The Found Imagery of Elvis Richardson
Every image has a story

Settlement 2016

Using online real-estate search engines in my own search for a place I could afford to live, I was immediately attracted to the central role that photography played in this process.  I started taking screen shots of images that added detail to the  language of interiors and lifestyle, suggested stages in which past scenes were enacted now an epilogue, remind me of contemporary photography or painted abstractions and most importantly based on the true stories of other peoples lives. 

Settlement is not about kitchen countertops, bathrooms sinks and lounge rooms professionally staged for wide angled perspectives with mood lighting and a fresh coat of paint. Settlement represents the ordinary, the elderly, the low income and the regional whose life-styles are now being re-packaged for investment consumption.

Video 9.06m
with sound by James Hayes

84 Page A3 Book Exhibited at Hugo Michell Gallery October 2016

Catalogue Essay by Melinda Rackham

This project was funded by
The Australia Council is the Australian Government's arts funding and advisory body.

#settlement Instagram

Settlement In Relief 2020 

Hot Flush 2020

Settlement in Relief digital ink jet prints push the barrier affect further, applying the visual illusion of embossing where textures and surfaces of the collected Settlement images depicting domestic interiors recede and advance to create an x-ray image that seems to forensically elicit sensations of touch. 

Recognisable shadows, highlights, edges and digital artifacts in the greyscale images document the materiality of the spaces in which we live. To offset this series of photographs Hot Flush a set of cast bronze plaques of a carved relief profile of Queen Elizabeth II familiar to us all on commonwealth coins; show me the money.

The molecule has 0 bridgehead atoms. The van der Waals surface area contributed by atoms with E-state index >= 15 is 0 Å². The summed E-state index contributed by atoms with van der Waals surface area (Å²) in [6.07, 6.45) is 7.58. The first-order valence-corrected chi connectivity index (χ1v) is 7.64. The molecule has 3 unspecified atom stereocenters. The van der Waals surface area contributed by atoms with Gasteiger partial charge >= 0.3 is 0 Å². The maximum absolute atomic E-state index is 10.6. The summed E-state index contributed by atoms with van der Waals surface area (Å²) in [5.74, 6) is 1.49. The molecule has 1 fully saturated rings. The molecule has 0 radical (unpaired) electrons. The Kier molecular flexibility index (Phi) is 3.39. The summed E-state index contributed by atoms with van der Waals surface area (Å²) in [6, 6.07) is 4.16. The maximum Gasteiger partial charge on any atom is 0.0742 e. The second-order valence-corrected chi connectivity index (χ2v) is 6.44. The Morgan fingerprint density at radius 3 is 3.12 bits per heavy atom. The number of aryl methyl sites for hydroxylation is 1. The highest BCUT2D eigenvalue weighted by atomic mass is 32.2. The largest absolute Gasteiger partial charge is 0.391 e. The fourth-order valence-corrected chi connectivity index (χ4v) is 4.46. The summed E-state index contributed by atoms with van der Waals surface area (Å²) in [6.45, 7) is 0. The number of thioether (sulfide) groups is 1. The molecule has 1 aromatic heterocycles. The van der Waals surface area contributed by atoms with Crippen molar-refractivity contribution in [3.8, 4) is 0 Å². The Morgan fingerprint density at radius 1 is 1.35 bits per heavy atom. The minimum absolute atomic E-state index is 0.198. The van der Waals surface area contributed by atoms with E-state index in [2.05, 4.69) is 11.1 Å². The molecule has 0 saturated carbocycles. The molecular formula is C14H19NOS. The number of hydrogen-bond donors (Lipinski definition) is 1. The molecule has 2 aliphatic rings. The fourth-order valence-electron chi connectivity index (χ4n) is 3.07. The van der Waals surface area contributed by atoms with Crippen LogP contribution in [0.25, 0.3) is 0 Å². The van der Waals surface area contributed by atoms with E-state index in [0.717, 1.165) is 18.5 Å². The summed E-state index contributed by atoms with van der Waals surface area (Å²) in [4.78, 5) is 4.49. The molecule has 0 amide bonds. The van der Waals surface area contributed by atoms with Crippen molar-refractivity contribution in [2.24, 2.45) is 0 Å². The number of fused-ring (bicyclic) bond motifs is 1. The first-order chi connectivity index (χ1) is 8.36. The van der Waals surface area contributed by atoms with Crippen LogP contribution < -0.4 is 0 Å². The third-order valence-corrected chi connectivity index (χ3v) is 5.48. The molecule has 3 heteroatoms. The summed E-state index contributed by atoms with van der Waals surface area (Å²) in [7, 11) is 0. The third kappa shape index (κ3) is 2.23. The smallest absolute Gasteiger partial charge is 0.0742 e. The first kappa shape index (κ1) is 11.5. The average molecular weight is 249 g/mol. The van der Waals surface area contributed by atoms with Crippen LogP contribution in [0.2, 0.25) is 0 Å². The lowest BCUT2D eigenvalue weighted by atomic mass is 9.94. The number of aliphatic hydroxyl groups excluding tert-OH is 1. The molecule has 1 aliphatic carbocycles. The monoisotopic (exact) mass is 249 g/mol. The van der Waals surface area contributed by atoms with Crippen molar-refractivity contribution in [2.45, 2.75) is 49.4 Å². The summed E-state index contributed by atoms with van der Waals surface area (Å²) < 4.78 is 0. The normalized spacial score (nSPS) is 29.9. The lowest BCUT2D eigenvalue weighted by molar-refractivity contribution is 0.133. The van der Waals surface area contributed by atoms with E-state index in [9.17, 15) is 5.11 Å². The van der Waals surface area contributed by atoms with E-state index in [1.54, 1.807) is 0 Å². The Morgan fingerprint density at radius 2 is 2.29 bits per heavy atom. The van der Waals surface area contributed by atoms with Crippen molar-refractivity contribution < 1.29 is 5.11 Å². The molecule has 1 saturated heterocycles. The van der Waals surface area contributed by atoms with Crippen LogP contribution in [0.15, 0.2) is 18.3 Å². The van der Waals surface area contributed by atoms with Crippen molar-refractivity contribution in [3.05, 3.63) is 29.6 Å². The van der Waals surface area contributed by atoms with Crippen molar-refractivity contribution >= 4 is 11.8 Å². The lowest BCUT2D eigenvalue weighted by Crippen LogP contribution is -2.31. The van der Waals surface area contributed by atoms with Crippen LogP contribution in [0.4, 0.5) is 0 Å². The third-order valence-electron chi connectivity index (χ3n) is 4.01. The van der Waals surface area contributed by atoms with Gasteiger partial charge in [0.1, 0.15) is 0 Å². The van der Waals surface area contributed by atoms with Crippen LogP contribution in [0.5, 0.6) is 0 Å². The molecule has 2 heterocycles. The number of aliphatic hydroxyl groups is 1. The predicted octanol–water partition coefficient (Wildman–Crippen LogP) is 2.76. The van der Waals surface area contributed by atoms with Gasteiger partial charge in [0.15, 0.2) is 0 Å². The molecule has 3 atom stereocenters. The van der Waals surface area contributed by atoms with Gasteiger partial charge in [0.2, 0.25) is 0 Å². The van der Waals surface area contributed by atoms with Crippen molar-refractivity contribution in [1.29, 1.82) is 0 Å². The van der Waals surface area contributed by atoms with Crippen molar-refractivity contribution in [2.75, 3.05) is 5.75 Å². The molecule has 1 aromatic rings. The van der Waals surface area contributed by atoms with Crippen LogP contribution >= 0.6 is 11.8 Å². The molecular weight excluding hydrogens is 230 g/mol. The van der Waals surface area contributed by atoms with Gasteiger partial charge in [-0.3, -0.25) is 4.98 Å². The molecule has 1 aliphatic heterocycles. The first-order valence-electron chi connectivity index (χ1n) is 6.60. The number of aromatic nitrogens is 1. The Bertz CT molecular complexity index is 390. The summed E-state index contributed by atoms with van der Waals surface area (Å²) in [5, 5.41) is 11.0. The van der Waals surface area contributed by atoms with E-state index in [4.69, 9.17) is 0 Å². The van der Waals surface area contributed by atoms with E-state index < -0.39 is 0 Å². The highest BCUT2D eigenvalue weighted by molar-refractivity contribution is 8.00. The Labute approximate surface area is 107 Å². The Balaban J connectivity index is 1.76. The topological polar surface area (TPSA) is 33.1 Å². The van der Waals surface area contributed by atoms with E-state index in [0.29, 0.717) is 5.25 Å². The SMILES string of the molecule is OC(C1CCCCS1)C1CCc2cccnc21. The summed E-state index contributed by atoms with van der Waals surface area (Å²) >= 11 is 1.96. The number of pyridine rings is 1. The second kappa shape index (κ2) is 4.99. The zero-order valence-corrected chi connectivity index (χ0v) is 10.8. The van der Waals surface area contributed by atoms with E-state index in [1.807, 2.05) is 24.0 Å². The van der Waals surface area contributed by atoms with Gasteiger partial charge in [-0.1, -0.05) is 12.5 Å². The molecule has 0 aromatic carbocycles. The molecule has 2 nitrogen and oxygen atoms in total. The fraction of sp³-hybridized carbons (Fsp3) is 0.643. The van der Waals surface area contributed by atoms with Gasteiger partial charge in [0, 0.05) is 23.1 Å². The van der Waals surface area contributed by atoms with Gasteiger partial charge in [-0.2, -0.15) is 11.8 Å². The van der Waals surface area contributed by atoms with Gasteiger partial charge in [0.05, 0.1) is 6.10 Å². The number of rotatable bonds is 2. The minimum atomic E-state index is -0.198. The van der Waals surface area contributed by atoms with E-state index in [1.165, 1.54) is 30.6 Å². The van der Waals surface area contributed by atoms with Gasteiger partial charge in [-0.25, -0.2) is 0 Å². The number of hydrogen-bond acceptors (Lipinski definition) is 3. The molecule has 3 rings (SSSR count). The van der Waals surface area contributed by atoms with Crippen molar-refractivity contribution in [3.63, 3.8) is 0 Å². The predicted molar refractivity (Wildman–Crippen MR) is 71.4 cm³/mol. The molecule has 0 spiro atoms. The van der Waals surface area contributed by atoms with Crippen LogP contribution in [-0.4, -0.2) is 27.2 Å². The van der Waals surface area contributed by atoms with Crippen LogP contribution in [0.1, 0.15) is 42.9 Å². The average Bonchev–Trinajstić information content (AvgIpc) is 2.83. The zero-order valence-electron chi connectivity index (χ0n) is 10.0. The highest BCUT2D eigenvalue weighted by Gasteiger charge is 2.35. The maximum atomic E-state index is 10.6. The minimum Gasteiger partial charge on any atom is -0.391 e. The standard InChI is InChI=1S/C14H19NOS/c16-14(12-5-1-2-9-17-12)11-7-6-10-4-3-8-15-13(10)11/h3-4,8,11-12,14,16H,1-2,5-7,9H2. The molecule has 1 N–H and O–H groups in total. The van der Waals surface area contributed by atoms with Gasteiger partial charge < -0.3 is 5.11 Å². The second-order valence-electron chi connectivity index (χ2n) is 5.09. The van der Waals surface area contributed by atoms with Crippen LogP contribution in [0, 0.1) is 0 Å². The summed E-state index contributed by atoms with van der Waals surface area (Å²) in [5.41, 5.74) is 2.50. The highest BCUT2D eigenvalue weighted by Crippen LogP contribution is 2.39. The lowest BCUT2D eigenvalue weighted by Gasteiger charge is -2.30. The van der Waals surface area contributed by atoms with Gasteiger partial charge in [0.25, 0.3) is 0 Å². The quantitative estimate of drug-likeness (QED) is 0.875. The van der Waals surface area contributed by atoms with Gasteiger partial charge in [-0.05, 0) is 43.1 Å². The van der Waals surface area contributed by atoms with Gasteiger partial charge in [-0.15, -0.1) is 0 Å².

Settlement In Relief
Series of 6 images
Digital prints on archival paper
framed600x450 mm
edition of 5 2020

Hot Flush
Bronze, white patina and red acrylic paint
18x13cm edition of 8


with sound by James Hayes
HD video 13:41mins 2014
The Invisible Hand has been exhibited in CCP Declares The Social Contract curated by Pippa Milne Centre of Contemporary Photography, Melbourne 2016, and Fontanelle Gallery, Adelaide 2016.

The Invisible Hand 2014

I have an app on my tablet called World Live Cams Pro where the user can view live streams from security cameras located around the world. One of my favourite cameras to visit is located in a Russian village called Beloozerski. The camera is mounted on the side of a tall residential building with 180 degree views over a high rise housing estate situated in a semi-rural area 80 kms from Moscow. The app allows the user to control the high definition camera; pan left and right, up, down as well as zoom controls. I like the location because it is residential and I can view people in their local environment. It’s pretty every day stuff, kids, prams, supermarket, notice board, dogs, waiting, playground, talking, looking although people who live here seem to be aware of the camera at times. 

Prior to the dissolution of the Soviet Union in 1990 housing in Russia was fully state owned and while rents were very low, apartment sizes were very small and based on an allocated sqm per person, also people didn't have any choice about where they lived. Since the 1990s all Russian's have been given the title of their rental properties for free. Following this process of individual privatisation, the private construction/housing/mortgage market has taken hold. Over the period I was recording my visits to Beloozerski at least three new high rise buildings have been built.

My movement and control of the cameras singular heavenly view found another socio-economic reference in the term The invisible hand conceived of by political economist Adam Smith in 1759. The invisible hand is used today by polictical-economists as a theory of the self regulating behavior of the free market where acting in ones self interest produces socially beneficial results (the term was most used during the greed is good 1980's) The self regulating market is the basic precept of the Laissez-faire economy we are familiar with today. Smith's metaphor proposes that individuals efforts for personal profit will positively effect society as the rich create a trickle down effect through employment and their own consumption creating demand. And the every day consumer exercising thier choices wil have the power to determine the success or failure of a product or service.